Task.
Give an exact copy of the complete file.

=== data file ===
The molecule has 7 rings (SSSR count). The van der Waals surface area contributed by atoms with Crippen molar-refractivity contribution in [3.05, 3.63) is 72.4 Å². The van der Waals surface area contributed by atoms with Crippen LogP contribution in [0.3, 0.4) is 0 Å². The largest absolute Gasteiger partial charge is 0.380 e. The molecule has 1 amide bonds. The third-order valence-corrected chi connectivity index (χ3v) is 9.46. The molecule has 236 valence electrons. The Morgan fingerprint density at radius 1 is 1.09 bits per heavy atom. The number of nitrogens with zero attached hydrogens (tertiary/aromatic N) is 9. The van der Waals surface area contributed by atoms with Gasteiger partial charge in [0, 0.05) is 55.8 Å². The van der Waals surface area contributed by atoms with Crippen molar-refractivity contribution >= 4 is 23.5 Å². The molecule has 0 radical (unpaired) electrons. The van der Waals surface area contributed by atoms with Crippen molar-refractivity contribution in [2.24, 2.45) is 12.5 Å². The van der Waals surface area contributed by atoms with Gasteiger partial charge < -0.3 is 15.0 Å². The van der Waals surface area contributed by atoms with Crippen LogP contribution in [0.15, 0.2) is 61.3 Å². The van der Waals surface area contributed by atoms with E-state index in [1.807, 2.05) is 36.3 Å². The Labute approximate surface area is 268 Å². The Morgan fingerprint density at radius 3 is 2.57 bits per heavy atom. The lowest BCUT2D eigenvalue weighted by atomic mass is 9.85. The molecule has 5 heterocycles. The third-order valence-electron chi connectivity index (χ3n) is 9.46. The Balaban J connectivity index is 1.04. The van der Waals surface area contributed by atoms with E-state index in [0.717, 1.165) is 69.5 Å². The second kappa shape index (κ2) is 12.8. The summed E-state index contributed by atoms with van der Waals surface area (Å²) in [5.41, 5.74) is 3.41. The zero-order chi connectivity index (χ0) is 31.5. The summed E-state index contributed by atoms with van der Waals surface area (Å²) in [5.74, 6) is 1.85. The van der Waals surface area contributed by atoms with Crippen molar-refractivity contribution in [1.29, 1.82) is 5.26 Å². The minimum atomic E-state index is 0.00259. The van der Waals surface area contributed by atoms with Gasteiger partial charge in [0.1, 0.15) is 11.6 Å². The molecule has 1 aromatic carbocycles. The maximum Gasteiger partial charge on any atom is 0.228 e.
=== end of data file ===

The molecule has 7 rings (SSSR count). The van der Waals surface area contributed by atoms with Crippen molar-refractivity contribution in [3.05, 3.63) is 72.4 Å². The van der Waals surface area contributed by atoms with Crippen LogP contribution in [0.3, 0.4) is 0 Å². The largest absolute Gasteiger partial charge is 0.380 e. The molecule has 1 amide bonds. The third-order valence-corrected chi connectivity index (χ3v) is 9.46. The molecule has 236 valence electrons. The Morgan fingerprint density at radius 1 is 1.09 bits per heavy atom. The number of nitrogens with zero attached hydrogens (tertiary/aromatic N) is 9. The van der Waals surface area contributed by atoms with Gasteiger partial charge in [0, 0.05) is 55.8 Å². The van der Waals surface area contributed by atoms with Crippen molar-refractivity contribution >= 4 is 23.5 Å². The molecule has 0 radical (unpaired) electrons. The van der Waals surface area contributed by atoms with Crippen molar-refractivity contribution in [2.24, 2.45) is 12.5 Å². The van der Waals surface area contributed by atoms with Gasteiger partial charge < -0.3 is 15.0 Å². The van der Waals surface area contributed by atoms with Crippen LogP contribution in [0.15, 0.2) is 61.3 Å². The van der Waals surface area contributed by atoms with E-state index in [1.807, 2.05) is 36.3 Å². The Labute approximate surface area is 268 Å². The Morgan fingerprint density at radius 3 is 2.57 bits per heavy atom. The lowest BCUT2D eigenvalue weighted by atomic mass is 9.85. The molecule has 5 heterocycles. The third-order valence-electron chi connectivity index (χ3n) is 9.46. The Balaban J connectivity index is 1.04. The van der Waals surface area contributed by atoms with E-state index in [0.717, 1.165) is 69.5 Å². The second kappa shape index (κ2) is 12.8. The summed E-state index contributed by atoms with van der Waals surface area (Å²) in [5.41, 5.74) is 3.41. The zero-order chi connectivity index (χ0) is 31.5. The summed E-state index contributed by atoms with van der Waals surface area (Å²) in [5.74, 6) is 1.85. The van der Waals surface area contributed by atoms with Crippen molar-refractivity contribution in [1.29, 1.82) is 5.26 Å². The minimum atomic E-state index is 0.00259. The van der Waals surface area contributed by atoms with Gasteiger partial charge in [0.1, 0.15) is 11.6 Å². The molecule has 1 aromatic carbocycles. The maximum Gasteiger partial charge on any atom is 0.228 e.